The introvert overthinks herself.

Schizoid is the absolute exact opposite. He doesn't want to hear anything about himself. Schizoid is a surface phenomenon. Surface is he has no depth, schizoid has no core. It's emptiness masquerading as presence.

Schizoid is about absence. Introversion is about too much presence. Introvert is too present in her own life and she sucks other people in like a black hole, but it's not a black hole. There's a lot there. She sucks them in because she wants additional insight. She wants input. She wants feedback.

The schizoid is exactly the opposite. Schizoid pushes people away because he does not want to know anything about himself. He wants to remain on the surface because all he has is a surface. If anyone goes deep, they find a black hole, void, emptiness, howling winds.

Schizoid personality disorder is defined in the dictionary of the American Psychological Association as a personality disorder characterized by long-term emotional coldness, absence of tender feelings for others, lack of desire for an enjoyment of close relationships, an indifference to praise or criticism, and to the feelings of others.

The eccentricities of speech, behavior, or thought that are characteristics of schizotypal personality disorder are absent in those with schizoid personality disorder.


Let's delve a bit deeper.

Howard Corbyn is the editor of Review of General Psychiatry, published by Prentiss Hall. He says, the person with schizoid personality disorder sustains a fragile emotional equilibrium by avoiding intimate personal contact, thereby by minimizing conflict that is poorly tolerated.

Schizoids are often described even by the nearest and dearest in terms of automatons, robots.

Schizoids are uninterested in social relationships. They are utterly turned off by interactions with other people. They have a very limited emotional repertoire.

It is not that they do not have emotions, but they express emotions poorly and intermittently, they have poor affect or lack of affect or flat affect.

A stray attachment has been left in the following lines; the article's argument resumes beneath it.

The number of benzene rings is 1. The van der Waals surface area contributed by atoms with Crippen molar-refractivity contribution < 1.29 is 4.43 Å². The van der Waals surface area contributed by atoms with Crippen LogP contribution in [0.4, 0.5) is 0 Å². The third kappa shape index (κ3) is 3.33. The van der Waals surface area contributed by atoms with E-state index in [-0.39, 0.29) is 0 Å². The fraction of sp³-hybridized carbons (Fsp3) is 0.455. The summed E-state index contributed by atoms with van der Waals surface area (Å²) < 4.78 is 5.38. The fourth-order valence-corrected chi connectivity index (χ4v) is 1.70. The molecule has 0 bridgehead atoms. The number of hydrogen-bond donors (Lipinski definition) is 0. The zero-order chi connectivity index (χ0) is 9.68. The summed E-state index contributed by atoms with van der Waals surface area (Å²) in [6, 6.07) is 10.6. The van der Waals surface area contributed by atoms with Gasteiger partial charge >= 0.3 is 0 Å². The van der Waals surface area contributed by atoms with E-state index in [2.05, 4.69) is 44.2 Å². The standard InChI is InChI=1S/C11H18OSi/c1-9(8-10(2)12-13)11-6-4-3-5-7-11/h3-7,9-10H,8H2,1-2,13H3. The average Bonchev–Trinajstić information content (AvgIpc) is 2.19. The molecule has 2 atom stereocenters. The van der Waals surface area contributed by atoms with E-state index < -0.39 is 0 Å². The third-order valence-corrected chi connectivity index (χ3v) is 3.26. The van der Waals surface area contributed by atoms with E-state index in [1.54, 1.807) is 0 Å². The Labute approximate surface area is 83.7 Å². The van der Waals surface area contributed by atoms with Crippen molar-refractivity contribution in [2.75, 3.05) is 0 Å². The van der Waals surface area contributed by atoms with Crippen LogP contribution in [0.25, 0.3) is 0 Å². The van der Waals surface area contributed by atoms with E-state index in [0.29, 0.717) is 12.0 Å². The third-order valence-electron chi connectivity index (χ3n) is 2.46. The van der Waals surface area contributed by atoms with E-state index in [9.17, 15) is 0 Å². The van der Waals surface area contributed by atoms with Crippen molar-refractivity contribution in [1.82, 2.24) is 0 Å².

Schizoids appear cold, appear to be stunted, flat, zombie-like, dead inside.

The most common phrase when people come across as schizoid, they're likely to say she's dead inside. She had died a long time ago. She just doesn't know it and doesn't realize it.

Consequently, exactly like introverts, schizoids are loners.

Schizoids confide only in first-degree relatives, but maintain no other close bonds or associations, not even with their immediate family.

So they have a single friend or a single family member, and that's just about it.

Naturally, schizoids gravitate into solitary activities and they find solace and safety in being constantly alone. Their sexual experiences are sporadic and limited, if at all.

Finally, they cease altogether.

Schizoids are unhedonic. They find nothing pleasurable, nothing attractive, but they are not necessarily dysphoric, sad or depressed.

Some schizoids are asexual. They resemble the cerebral narcissus.

Schizoids pretend to be indifferent to praise, criticism, disagreement and corrective advice, but deep inside they're not. They get hurt. It's painful.

Schizoids are creatures of habit, frequently succumbing to rigid, predictable and narrowly restricted routines. For example, they're very unlikely to travel. They're very likely to be afraid of travelling because they feel unsafe. They feel at risk.

Now, if you are an introvert, you're unlikely to engage in reckless behaviors, impulsive behaviors, you know, unlikely to disinhibit yourself with substances. But if you're a schizoid, you're likely to do all this.

Schizoids have these bouts, especially if they are also psychopaths.

You remember that the schizoid core is at the heart of narcissism, at the heart of psychopathy and ultimately at the heart of borderline personality disorder because it's a form of emotional dysregulation coupled with psychopathy.

So the schizoid core is an engine. It's empty, but it's exactly like a black hole. It has a lot of energy. So it's like an engine.

And sometimes with the schizoid, this core generates impulsive, reckless, disinhibited behaviors, dysregulated, unboundaried behaviors. It never, ever happens with an introvert.

It's a crucial distinction. The introvert never engages in dysregulated, unboundaried, impulsive, reckless, defiant behaviors. Never.

Introversion is a state of being predominantly interested in one's own mental self, one's own personality, one's own psychosocial and psychobiological history. It's a preoccupation with the self. It's constant, obsessive, compulsive introspection.

Introverts are perceived as reserved or reflective because they're busy. They're busy thinking about themselves. You could conceive of introversion as a dimension of extreme narcissism.

Some psychologists characterise introverts as people whose energy tends to expand through reflection and dwindle during its interaction.

It's like Jung. Jung said the same, although he focused on what he called mental energy. Don't ask.

Some modern conceptions of introversion disagree. They say that actually introverts find pleasure in solitary activities such as reading, writing or meditating. An introvert enjoys time spent alone, finds less reward in time spent in large groups of people. You are very unlikely to find an introvert at a club or in a bar or in a party. An introvert would never do this, ever.